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Adventures with Helen

Hope's journey retracing a brave pioneer's travels.

By Eryn MillikenPublished 2 years ago 9 min read
Adventures with Helen
Photo by Dan Meyers on Unsplash

Pulling into the parking spot that likely did not exist a few years earlier, Hope fought the tears threatening to spill over for a place she never visited. This gas station was not supposed to be here; it should be a cute little restaurant celebrating its 150th birthday.

Where did the restaurant go and why?

Two weeks ago. That was when she found the dusty, ancient-looking bundle tucked into a forgotten corner of the attic in her new house. Inside the large envelope were a well-loved black leather journal and a thick smaller sachel. To her shock, it held a large stack of money; a variety of bills that, shockingly, totaled $20,000 when she finally finished counting it.

After gently unwinding the diary’s closure straps, Hope found a note written on the first page.

To the reader of this journal,

I hope this will bring you just a small sense of the wanderlust I was fortunate enough to have in my life, as well as a bit of the funding needed to humor it.

Inside these pages are the stories of my adventures, which were quite a feat as a young single woman in my day. It took determination and guts to travel without formal escort and put off marriage until I was ready. I was fortunate enough to have a loving family who was willing to indulge my desires, though I’m sure having two older married sisters helped!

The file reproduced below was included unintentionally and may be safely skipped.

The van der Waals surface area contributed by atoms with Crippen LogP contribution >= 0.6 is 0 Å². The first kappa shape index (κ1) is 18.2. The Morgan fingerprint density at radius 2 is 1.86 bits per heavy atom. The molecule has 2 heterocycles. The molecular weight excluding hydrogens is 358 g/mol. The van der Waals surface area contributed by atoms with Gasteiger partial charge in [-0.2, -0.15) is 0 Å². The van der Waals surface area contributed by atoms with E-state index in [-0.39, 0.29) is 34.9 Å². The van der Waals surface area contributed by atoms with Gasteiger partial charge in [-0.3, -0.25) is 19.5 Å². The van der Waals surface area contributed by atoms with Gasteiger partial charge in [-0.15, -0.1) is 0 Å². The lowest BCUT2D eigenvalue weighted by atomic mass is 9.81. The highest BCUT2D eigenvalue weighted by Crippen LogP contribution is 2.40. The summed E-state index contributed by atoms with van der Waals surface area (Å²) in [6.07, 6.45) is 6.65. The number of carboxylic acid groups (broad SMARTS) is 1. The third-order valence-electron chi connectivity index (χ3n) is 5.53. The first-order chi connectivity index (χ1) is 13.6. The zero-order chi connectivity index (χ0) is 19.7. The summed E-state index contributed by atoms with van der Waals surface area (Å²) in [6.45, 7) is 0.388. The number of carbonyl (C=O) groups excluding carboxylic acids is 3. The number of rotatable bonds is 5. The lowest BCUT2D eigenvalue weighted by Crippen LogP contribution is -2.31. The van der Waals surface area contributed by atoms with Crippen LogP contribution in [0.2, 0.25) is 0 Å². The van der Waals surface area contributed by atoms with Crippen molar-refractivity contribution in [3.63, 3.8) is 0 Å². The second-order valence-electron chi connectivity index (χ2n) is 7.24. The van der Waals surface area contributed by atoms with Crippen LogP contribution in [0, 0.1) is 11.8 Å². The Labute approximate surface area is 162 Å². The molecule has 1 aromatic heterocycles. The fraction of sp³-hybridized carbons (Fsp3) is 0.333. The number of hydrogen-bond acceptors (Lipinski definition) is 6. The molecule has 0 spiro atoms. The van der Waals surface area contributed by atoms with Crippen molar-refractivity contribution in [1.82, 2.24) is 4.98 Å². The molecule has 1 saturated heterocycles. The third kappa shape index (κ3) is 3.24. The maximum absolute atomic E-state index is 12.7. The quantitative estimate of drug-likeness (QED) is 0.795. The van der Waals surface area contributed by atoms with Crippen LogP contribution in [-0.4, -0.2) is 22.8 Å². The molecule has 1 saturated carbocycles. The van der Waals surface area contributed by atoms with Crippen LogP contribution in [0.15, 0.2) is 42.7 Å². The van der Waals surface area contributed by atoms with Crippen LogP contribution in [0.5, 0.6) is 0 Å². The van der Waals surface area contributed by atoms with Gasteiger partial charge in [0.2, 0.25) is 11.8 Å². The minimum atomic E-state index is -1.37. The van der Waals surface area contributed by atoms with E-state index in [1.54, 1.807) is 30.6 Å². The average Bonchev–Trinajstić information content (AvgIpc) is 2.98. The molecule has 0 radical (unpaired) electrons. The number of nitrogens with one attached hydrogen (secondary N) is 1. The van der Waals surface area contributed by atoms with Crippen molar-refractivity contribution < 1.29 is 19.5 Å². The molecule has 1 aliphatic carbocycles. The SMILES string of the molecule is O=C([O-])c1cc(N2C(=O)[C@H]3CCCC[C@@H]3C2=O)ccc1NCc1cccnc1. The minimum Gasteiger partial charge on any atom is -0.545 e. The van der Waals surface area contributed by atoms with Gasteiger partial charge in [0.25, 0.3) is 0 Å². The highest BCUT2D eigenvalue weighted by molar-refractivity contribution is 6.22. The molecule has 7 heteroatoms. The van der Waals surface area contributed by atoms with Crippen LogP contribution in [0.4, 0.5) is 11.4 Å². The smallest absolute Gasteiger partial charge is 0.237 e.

My days traveling were some of the best of my life, and I just know you will be a young woman starting out, feeling the pressures of life and responsibility. I set aside this money, and wrote down my adventures for you to read, in hopes that you’ll take the same opportunity I did and go live life before you settle down.

Enjoy, and explore.


Reading the note over and over, Hope could not fathom how a woman would have been able to not only do the things Helen claimed but to have saved up that much money back then to set aside for later. Pulling out her phone and searching for an online calculator, it was equivalent to over $260,000 now. The woman fascinated her and she dove into her journal entries.

Page after page held stories of the places she had visited and the things she experienced. Some were harrowing, like when her train was robbed by outlaws as she traveled the divide between the states and the Wild West. However, others were sweet, like the tale of the boy who fell in love with her at a dance and, as they sat in the town’s small restaurant afterward, he asked her to marry him. Helen noted she actually considered his proposal, saying he was a nice, down-to-earth boy, but that she did not love him and would not marry for anything less, and, of course, her father would not approve.

Her family let her travel on the condition she keep in constant contact and return home frequently. They had been wary of allowing her travels, but she referenced Ida Pfeiffer’s journeys, and how she traveled as freely as a man had, even finding a copy of her book Visit to the Holy Land, Egypt, and Italy and making them read it. Her father, an adventurous man himself, grew into the idea over time, and, as Helen would write home during her travels, would reply to her expressing how he would love to join her one day.